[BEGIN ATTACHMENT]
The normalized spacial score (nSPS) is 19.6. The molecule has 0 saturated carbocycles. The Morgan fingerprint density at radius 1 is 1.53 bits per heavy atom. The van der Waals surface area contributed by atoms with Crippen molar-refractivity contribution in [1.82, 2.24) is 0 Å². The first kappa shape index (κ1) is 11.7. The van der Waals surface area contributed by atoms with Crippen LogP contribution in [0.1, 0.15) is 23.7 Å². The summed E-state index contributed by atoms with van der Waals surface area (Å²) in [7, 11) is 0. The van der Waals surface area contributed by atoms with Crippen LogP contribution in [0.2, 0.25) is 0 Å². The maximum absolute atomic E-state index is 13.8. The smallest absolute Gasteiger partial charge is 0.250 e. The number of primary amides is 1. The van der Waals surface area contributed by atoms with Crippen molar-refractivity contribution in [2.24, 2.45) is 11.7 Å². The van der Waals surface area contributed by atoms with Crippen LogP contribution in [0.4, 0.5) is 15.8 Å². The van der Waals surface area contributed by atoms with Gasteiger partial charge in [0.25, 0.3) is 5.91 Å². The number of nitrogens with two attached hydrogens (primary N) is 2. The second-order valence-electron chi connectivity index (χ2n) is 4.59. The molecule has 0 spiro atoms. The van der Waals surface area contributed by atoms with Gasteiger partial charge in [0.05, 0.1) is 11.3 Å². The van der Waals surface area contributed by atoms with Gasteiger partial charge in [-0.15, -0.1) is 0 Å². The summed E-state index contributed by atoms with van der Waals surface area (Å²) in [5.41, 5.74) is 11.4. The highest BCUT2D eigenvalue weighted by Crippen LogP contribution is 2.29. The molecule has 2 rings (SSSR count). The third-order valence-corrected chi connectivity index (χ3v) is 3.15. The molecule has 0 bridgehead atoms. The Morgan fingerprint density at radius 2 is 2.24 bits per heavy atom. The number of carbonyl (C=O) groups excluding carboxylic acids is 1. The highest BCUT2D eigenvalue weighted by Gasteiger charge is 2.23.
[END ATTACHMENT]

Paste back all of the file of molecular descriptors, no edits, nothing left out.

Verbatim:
The normalized spacial score (nSPS) is 19.6. The molecule has 0 saturated carbocycles. The Morgan fingerprint density at radius 1 is 1.53 bits per heavy atom. The van der Waals surface area contributed by atoms with Crippen molar-refractivity contribution in [1.82, 2.24) is 0 Å². The first kappa shape index (κ1) is 11.7. The van der Waals surface area contributed by atoms with Crippen LogP contribution in [0.1, 0.15) is 23.7 Å². The summed E-state index contributed by atoms with van der Waals surface area (Å²) in [7, 11) is 0. The van der Waals surface area contributed by atoms with Crippen LogP contribution in [0.2, 0.25) is 0 Å². The maximum absolute atomic E-state index is 13.8. The smallest absolute Gasteiger partial charge is 0.250 e. The number of primary amides is 1. The van der Waals surface area contributed by atoms with Crippen molar-refractivity contribution in [2.24, 2.45) is 11.7 Å². The van der Waals surface area contributed by atoms with Crippen LogP contribution in [0.4, 0.5) is 15.8 Å². The van der Waals surface area contributed by atoms with Gasteiger partial charge in [0.25, 0.3) is 5.91 Å². The number of nitrogens with two attached hydrogens (primary N) is 2. The second-order valence-electron chi connectivity index (χ2n) is 4.59. The molecule has 0 spiro atoms. The van der Waals surface area contributed by atoms with Gasteiger partial charge in [0.05, 0.1) is 11.3 Å². The van der Waals surface area contributed by atoms with Gasteiger partial charge in [-0.15, -0.1) is 0 Å². The summed E-state index contributed by atoms with van der Waals surface area (Å²) in [5.41, 5.74) is 11.4. The highest BCUT2D eigenvalue weighted by Crippen LogP contribution is 2.29. The molecule has 2 rings (SSSR count). The third-order valence-corrected chi connectivity index (χ3v) is 3.15. The molecule has 0 bridgehead atoms. The Morgan fingerprint density at radius 2 is 2.24 bits per heavy atom. The number of carbonyl (C=O) groups excluding carboxylic acids is 1. The highest BCUT2D eigenvalue weighted by Gasteiger charge is 2.23.